The city prosecutor will work with Dayton Municipal Court to track expungements of anyone who was convicted of a prostitution-related offense. People who have their records expunged will be removed from the website. Removal will occur when a person eligible for expungement submits their application to the Clerk of Courts. There will also be a form on the website allowing someone to report if they believe their name has been listed on the site in error. The city’s Law Department will review all of these claims.
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After a sex-buyer has been convicted of one of three prostitution-related offenses (loitering for prostitution, soliciting, or prostitution), their name and home address will be added to the map on www.buyersremorsecampaign.com. People who live near the offenders will receive targeted Facebook ads letting them know that someone in their neighborhood was convicted of a prostitution-related offense in the City of Dayton, and the ad will include a link to the website.
Prostitution makes Daytonians less safe and makes neighborhoods less attractive for investment. Like any other industry, prostitution follows the laws of supply and demand. The women involved in prostitution are rarely doing so by choice: nearly all of them are facing addiction and most are dealing with the impacts of childhood trauma. Recognizing that women involved in prostitution need treatment and support, the city is looking to curb demand for paid sex through the Buyer’s Remorse campaign. This initiative seeks to educate about the consequences of paying for sex, and also ensures that people who purchase sex in Dayton cannot hide their crimes.
The Buyer’s Remorse initiative is a modernization of a long-standing city practice of publishing the names of people convicted of prostitution-related offenses. The names and home addresses used to be published in the Dayton Daily News, and more recently are published in a list of the city’s website. Dayton Police have also sought to deter sex-buying by sending warning letters to the homes of people who are caught in stings and who are seen loitering in high prostitution areas without enough evidence to charge them.
117 men were charged with prostitution-related charges in 2018, and 114 of them were convicted. The city prosecutor’s office has a policy requiring those who are arrested for prostitution-related offense to plead to one of the prostitution-related charges – they cannot plead to a lesser offense like disorderly conduct.
First time offenders typically plead to one of the prostitution-related offenses and are sentenced to probation. As part of their plea deal, they are required to attend Johns’ School – a half day class where they are taught about the legal, safety, and public health consequences of prostitution. Through the Johns’ School, men are put into contact with resources for treating sex addiction. Convicted buyers are also required to undergo HIV testing.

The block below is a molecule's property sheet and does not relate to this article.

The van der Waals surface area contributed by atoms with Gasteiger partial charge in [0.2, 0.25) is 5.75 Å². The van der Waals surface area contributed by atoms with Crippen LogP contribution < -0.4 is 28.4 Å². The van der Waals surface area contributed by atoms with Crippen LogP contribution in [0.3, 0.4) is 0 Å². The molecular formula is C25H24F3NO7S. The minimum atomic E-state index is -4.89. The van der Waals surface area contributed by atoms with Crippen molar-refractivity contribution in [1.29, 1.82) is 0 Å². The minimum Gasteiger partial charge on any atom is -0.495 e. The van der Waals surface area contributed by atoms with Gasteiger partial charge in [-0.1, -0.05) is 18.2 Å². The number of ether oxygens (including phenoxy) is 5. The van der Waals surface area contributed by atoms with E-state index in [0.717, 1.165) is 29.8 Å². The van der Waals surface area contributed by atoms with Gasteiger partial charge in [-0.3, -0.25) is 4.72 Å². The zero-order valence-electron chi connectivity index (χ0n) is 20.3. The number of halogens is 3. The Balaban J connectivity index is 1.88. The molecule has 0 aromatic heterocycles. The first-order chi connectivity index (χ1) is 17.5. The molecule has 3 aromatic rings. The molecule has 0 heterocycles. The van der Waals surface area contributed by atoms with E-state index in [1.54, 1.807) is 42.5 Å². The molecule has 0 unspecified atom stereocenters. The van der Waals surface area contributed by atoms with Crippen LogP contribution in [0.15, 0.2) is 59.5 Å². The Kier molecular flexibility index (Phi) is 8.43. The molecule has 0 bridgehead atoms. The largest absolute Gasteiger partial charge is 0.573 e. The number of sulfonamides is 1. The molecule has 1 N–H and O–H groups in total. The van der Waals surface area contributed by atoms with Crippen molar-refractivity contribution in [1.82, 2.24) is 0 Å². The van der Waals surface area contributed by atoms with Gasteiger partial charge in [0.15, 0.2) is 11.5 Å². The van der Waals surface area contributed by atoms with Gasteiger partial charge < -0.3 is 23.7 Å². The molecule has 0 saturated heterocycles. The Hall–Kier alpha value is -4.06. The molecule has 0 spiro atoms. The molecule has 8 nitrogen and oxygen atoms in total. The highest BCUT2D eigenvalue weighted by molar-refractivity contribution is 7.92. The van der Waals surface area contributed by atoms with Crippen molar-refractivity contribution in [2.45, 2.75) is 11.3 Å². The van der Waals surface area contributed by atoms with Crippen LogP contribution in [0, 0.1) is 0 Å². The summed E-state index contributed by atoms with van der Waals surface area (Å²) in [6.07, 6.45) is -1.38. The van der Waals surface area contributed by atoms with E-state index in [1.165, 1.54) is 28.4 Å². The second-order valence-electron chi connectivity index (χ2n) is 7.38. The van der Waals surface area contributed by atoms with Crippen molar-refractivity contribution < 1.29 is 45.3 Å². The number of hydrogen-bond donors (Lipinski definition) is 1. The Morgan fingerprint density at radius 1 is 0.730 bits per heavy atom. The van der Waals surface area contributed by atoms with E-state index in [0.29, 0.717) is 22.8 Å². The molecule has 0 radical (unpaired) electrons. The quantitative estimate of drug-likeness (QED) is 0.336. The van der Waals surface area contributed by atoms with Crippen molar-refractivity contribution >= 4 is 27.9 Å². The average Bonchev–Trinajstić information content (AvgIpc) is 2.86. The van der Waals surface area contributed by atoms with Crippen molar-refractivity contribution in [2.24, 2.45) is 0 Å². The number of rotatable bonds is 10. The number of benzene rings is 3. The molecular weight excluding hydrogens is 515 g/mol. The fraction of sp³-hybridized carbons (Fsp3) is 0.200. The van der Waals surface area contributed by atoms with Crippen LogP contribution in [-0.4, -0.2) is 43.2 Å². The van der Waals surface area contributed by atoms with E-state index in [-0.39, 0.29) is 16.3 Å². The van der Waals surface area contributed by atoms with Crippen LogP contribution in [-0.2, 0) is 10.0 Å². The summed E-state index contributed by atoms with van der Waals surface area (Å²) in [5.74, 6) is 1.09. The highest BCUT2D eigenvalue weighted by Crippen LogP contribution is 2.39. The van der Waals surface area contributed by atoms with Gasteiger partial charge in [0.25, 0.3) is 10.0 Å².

Fortunately, few buyers are re-arrested in the City of Dayton. Those who are may face jail time of up to 60 days and a fine of up to $500, at the discretion of the judge. The court may also choose to impose a two-year driver’s license suspension.
People arrested as prostitutes are charged with one of the three prostitution-related offenses (loitering for prostitution, soliciting, or prostitution) which are third-degree misdemeanors and carry a maximum sentence of 60 days in jail and a $500 fine. Judges have discretion as to their sentences, and often will order drug screening and treatment when there is evidence of drug addiction. Women who are involved in prostitution have access to services in the Montgomery County Jail and through the City of Dayton’s probation department, which will work on creating an individualized plan for recovery. Women convicted of prostitution-related offenses are required to undergo HIV testing.
The city will only publish the names of people arrested 30 days after the announcement of the initiative on January 11, 2019. The city will not publish any convictions retroactively. Because of that, the first names of convictions will not be published until May 1, 2019.
Women who are involved in prostitution are almost never there because they choose to be. Most women involved are addicted, and many are victims of human trafficking or childhood trauma. The city’s goal for prostituted women is making sure they receive necessary treatment and support.
Prostitution follows the laws of supply and demand, and the city is seeking to reduce demand for prostitution by making sure that people who buy sex in Dayton cannot hide their crimes. Surveys of men who have been arrested for prostitution-related offenses have shown that public shaming is likely to be the best deterrent for committing these offenses.
The city’s technology and marketing vendor, Catapult Creative, will only target ads to people who say they are over 18 on Facebook.
There will be a form on the website allowing someone to report if their name has been listed on the site in error. The city’s Law Department will review all of these claims.
Their legal name, home address, and the crime they were convicted of will be published.
They will remain on the website until the campaign ends. There is not currently a date for the end of the campaign.
Names will be published after the appeals period for a conviction has passed, which is typically 30 days post-conviction.